Mamounia Lounge, Knightsbridge, London

Whatever the culinary consequences of my dinner at Mamounia Lounge, Knightsbridge (practically opposite Harrods) on Saturday night, I had a lot of fun. I never usually eat at places that favour really loud clubby music and cocktails, apart from when I’m on holiday, so when they asked me to attend as a guest for dinner, I thought I’d try a new experience, and I came away kinda liking it. Yes there were flaws with the food, particularly the main dishes, and yes it was hugely overpriced, but did I mention that I had a lot of fun?

Our Cocktails got the evening off to a great start. My Passion Champagne (£12) absolutely stunning. The friendly bartender layered Passion Fruit, Passoa & Cassis, topped the mix with Moet and a chunk of fresh passionfruit, and it was over to me to stir up the layers to play with the sweetness and strength of their flavour. The Bourbonite, a mix of bourbon, amaretto & lime juice (£9) was short, sweet and well put together, though nowhere near as pretty as the Passion Champagne. We drank them at the bar, which was bizarrely situated right in the middle of the long narrow restaurant. Over the course of the the evening the room switched roles from a bar, to a stage, and then onto a fully fledged dance-floor.Staff kindly showed us to our tables as soon as our cocktails were done. Starters came quickly and they were of a really promising standard. We had a portion of smooth and flavoursome hommus kawarma (£8); hommus topped with diced lamb, toasted pinenuts and flavoured with paprika, and some charred, smoky Moutabel (£6), pureed and smoked aubergine with sesame oil and lemon juice. Both were remarkably tasty, though they were ungenerously served with one only flatbread each.

Mains weren’t great. Lamb tagine (£19.50) with prunes, almonds and apricots was watery and very heavy on the cinnamon, which overpowered the flavour of the meat. It also felt like the almonds, apricots and prunes had been added at the very end so that none of their lovely flavours made it into the sauce. The mixed grill (£18) was a decent combination of chicken, lamb and lamb kofta. But, if you added the meat to the accompanying chilli and garlic sauces, and stuffed the lot along with sides pickled chilli and salad into a pita bread, you’d have one pleasant, medium-sized, high-quality, eighteen pound kebab.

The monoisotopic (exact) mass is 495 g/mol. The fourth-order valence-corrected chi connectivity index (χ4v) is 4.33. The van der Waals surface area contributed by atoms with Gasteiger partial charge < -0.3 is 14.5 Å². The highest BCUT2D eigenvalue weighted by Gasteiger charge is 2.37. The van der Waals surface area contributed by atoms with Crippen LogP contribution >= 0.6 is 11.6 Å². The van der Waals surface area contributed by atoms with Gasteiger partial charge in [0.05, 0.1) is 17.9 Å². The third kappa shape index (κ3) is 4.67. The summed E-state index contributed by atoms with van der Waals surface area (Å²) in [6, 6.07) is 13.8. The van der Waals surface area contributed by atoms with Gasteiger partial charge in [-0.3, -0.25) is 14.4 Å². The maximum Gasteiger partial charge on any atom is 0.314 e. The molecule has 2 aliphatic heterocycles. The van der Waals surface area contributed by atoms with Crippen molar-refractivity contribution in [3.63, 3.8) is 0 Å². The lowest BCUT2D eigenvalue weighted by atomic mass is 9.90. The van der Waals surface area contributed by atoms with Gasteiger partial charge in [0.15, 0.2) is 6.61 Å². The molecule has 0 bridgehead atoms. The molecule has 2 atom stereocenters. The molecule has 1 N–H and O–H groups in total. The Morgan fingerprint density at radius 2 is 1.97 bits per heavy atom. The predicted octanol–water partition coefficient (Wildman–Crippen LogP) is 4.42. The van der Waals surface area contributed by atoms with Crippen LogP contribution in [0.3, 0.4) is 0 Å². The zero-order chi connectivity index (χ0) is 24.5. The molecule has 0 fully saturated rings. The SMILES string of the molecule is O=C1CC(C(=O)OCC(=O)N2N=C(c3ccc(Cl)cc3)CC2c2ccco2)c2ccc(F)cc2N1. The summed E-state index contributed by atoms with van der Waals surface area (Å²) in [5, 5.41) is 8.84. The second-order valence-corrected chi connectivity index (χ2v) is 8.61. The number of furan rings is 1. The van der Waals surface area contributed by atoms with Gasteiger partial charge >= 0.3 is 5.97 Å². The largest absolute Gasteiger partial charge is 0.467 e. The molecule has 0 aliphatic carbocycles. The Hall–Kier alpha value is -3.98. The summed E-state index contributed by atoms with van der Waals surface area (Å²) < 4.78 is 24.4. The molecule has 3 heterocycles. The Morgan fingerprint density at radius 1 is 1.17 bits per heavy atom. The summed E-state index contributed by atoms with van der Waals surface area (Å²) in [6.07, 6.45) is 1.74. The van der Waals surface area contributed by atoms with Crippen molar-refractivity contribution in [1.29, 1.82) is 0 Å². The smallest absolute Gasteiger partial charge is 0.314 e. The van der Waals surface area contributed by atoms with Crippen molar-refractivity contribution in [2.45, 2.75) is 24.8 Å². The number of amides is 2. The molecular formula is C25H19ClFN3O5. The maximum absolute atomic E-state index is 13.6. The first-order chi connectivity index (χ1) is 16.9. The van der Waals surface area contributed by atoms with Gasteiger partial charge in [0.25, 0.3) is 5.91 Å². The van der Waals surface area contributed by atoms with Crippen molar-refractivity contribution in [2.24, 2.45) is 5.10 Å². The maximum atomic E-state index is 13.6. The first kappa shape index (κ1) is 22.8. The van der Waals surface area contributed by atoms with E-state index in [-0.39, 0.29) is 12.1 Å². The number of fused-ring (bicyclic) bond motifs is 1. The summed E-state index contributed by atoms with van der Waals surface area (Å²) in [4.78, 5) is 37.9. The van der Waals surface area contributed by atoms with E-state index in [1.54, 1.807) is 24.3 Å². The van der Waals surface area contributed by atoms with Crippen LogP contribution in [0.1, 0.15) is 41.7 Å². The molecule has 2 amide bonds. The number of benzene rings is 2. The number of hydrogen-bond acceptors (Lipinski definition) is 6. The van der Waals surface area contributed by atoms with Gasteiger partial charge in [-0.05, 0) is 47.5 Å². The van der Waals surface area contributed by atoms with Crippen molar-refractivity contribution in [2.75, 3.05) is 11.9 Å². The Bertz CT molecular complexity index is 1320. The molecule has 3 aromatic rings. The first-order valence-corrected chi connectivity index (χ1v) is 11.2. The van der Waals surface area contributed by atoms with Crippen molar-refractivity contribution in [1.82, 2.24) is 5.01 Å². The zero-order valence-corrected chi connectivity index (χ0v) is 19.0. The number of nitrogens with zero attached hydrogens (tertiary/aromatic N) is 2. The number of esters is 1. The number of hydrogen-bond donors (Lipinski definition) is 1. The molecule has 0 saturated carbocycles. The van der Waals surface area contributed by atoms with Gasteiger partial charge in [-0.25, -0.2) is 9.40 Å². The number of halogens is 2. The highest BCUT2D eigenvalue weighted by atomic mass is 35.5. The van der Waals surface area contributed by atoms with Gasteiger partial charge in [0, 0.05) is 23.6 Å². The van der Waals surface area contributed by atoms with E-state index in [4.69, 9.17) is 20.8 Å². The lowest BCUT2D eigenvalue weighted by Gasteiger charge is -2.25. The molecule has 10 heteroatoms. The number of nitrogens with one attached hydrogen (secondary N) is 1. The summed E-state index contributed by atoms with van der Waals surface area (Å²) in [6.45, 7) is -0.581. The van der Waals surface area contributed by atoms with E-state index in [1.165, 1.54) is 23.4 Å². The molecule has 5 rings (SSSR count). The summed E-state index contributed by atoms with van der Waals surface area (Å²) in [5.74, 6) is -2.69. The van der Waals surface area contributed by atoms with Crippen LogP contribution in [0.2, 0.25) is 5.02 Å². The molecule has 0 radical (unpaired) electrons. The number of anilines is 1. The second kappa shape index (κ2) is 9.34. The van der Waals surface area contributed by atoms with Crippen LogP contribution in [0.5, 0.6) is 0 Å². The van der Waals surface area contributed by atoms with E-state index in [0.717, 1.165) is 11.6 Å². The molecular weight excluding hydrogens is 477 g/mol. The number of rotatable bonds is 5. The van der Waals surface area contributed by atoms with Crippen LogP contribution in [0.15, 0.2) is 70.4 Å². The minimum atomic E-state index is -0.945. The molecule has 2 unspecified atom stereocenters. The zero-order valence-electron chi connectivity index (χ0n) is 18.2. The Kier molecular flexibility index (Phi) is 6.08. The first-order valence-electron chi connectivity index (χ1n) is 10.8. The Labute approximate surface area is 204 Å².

To finish we had a portion of sweet silky Mahalabia (£6), which was livened up by a delicate honey and pistachio topping. A nice, light way to end the meal. But the real star was the scrumptious, dense, syrupy-soak portion of baklawa (£7.50). Each morsel was impressively tasty, with different degrees of lovely sweet pistachio, fig, honey and almond combinations.

Mamounia Lounge is clearly well known to those who frequent Knightsbridge as a party destination. Throughout our evening, a clan of classy clubbers came pouring into the bar in their Laboutins and relaxed into the glamourous setting. There were also a couple of big parties who had come for hen do’s and birthdays who got particularly rowdy when an incredible and typically scantilly clad belly dancer performed throughout our hommus course.

So a bill of £104 (plus service) paid for a chunk of a night out (we went at 8.30, left at 11pm), a location, and a destination, rather than a nice meal out. I imagine Mamounia Lounge isn’t to everyone’s taste, and the price and glamour lends itself to quite a niche clientele, but if you feel like letting go, having some fun over some decent, if flawed, food, and flashing some cash then you’ll almost certainly warm to it. Just head there on a Friday or Saturday evening, it might be a very different place on a drizzly Monday evening.

Crumpeats was a guest at Mamounia.

Mamounia Lounge Knightsbridge on Urbanspoon


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